The sequence of notices on payment and suspension is in a right tangle. Recent decisions by both judges and adjudicators only tighten the knots
We all know what happens when traffic lights fail. I wonder whether this was something that Tony Bingham had in mind when he used the now famous traffic light analogy to explain the sequence of notices dealing with payment and suspension required under sections 110-112 of the Construction Act. The green light is the payment notice required under section 110(2). The amber light is the notice the paying party has to give under section 111 if it intends to withhold payment. Last but not least, the red light is the notice that the payee must give under section 112 before he suspends performance.

But it is clear from recent decisions of both adjudicators and judges that the traffic lights have gone on the blink. This is going to result, no doubt, in further pile-ups on projects and in adjudications.

The crux of the problem is that the Construction Act says very little about the precise implications of a failure by the paying party to serve section 110 and/or 111 notice in respect of an application for payment. In particular, there is serious confusion about the circumstances in which a paying party intending to withhold money must serve a section 111 notice.

Rudi Klein argues that, for the legislation to be meaningful, Parliament must have intended that if a paying party fails to serve the prescribed notices, it must pay the amount claimed by the payee in full whatever the particular circumstances of the case. A more conservative position tries to interpret the language used in the legislation rather than trying to read Parliament's collective mind.

So where do the courts stand on these issues which, as we brace ourselves for economic downturn, promise to become increasingly significant? First, it now seems to be accepted by the courts, if not by all adjudicators, that there is no sanction for the failure by a paying party to serve a section 110 notice. The absence of a notice does not mean that the amount applied for becomes due for the purposes of section 111.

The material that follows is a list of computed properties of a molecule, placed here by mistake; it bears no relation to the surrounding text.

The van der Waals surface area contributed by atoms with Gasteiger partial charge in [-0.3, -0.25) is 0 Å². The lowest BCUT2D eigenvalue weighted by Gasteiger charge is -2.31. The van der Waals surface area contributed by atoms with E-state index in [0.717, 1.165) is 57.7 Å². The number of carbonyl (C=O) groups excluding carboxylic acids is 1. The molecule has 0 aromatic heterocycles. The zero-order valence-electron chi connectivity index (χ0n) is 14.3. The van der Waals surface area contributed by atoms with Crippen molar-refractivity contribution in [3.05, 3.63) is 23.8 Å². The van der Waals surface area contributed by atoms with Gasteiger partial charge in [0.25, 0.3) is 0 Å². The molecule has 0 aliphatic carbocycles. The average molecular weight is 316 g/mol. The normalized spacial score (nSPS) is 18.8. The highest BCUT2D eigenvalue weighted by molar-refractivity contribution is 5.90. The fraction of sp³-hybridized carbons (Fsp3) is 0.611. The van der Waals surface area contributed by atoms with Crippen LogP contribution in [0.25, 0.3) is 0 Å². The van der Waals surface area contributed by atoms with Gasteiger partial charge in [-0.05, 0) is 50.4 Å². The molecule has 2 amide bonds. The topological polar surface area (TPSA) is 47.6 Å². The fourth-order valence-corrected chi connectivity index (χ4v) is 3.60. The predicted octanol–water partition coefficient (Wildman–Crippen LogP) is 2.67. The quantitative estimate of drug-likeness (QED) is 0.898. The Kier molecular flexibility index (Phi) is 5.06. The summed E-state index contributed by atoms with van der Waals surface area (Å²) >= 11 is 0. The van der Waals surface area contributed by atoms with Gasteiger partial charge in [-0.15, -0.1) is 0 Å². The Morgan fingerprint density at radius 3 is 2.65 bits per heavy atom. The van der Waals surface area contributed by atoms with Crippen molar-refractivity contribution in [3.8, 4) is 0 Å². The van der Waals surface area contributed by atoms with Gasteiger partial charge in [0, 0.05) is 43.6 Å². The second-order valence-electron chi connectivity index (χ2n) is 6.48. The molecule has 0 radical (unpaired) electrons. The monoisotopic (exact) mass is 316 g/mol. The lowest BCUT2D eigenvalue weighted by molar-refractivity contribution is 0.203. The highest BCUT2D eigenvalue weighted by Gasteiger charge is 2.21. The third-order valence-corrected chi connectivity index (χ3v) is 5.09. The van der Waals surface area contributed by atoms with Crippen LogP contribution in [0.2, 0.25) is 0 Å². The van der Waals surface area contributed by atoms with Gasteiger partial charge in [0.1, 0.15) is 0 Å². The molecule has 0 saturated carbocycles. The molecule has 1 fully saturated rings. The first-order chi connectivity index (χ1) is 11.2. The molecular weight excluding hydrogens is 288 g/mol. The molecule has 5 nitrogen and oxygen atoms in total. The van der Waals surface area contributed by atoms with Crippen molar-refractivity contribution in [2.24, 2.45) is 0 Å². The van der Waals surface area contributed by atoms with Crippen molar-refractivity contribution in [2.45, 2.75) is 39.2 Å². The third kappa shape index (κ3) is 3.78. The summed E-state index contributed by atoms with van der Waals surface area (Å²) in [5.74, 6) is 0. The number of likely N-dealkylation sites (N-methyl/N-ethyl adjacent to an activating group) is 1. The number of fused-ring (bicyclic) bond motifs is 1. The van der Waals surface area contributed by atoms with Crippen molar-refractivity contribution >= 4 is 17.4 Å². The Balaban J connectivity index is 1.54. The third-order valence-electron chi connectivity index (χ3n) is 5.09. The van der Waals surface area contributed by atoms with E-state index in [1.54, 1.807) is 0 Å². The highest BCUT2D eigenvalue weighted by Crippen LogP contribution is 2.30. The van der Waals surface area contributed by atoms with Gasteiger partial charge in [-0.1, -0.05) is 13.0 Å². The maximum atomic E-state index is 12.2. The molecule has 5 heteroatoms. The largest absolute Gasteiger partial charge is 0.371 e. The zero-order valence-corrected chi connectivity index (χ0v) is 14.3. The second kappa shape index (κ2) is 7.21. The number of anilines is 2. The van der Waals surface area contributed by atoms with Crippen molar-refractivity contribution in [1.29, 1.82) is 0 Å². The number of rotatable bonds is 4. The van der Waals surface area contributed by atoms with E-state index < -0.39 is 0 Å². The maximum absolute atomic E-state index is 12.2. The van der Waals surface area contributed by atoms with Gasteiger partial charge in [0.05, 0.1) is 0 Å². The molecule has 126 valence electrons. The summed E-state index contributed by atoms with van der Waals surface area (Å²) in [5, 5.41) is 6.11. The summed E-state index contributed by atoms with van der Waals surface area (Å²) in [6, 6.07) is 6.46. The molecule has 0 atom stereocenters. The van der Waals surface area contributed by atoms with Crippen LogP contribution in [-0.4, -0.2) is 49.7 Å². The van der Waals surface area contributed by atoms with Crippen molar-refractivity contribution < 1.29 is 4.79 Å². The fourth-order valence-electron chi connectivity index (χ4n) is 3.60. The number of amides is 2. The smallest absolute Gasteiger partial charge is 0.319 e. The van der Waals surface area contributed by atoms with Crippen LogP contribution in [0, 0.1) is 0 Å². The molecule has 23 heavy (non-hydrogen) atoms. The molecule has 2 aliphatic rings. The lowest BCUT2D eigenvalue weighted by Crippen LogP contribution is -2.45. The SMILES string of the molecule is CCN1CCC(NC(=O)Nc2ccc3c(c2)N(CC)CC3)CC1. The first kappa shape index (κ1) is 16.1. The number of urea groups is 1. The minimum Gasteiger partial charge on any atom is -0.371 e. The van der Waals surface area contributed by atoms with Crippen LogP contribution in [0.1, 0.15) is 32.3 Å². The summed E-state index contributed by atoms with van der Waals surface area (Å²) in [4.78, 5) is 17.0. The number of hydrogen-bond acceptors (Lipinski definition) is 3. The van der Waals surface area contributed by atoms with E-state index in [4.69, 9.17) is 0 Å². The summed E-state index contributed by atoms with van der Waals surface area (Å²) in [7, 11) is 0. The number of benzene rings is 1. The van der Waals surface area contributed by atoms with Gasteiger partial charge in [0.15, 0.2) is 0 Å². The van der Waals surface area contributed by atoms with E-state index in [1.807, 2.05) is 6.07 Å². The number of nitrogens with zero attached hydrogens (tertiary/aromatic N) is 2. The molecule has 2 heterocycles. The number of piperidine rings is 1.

Failure by a party to serve a withholding notice does not make the amount claimed due under the contract

The position is less clear about the circumstances in which a party that withholds a claimed payment must serve a section 111 notice, and also on the implications of not serving a notice when it is required. The recent decisions of Lord Macfadyen and Judge Gilliland in SL Timbers System vs Carillion Construction and Millers Specialist Joinery vs Nobles Construction have now established that failure by a party to serve a withholding notice does not make the amount claimed due under the contract. This is a vital point since section 111 requires notice to be given only in respect of the withholding of a "sum due under the contract".

In most cases involving a dispute about withholding notices, the real issue for the adjudicator is ascertaining the amount due under the contract. That task will involve him applying the terms of the contract and the legal principles of abatement and set-off. Whereas a section 111 notice will not be required where money is being withheld on account of abatement, it will be required where the issue is one of set-off.

A number of court decisions provide guidance on the sort of grounds for withholding, all of which are, in the words of Lord MacFadyen, "top-line matters" and also matters of abatement, which do not require service of a section 111 notice. Those matters include, for instance, a challenge by the paying party on the basis that the work claimed has not been carried out as required by the contract or is otherwise defective. Conversely, a typical set-off, which does require a notice, is a cross-claim by the paying party for damages for delay.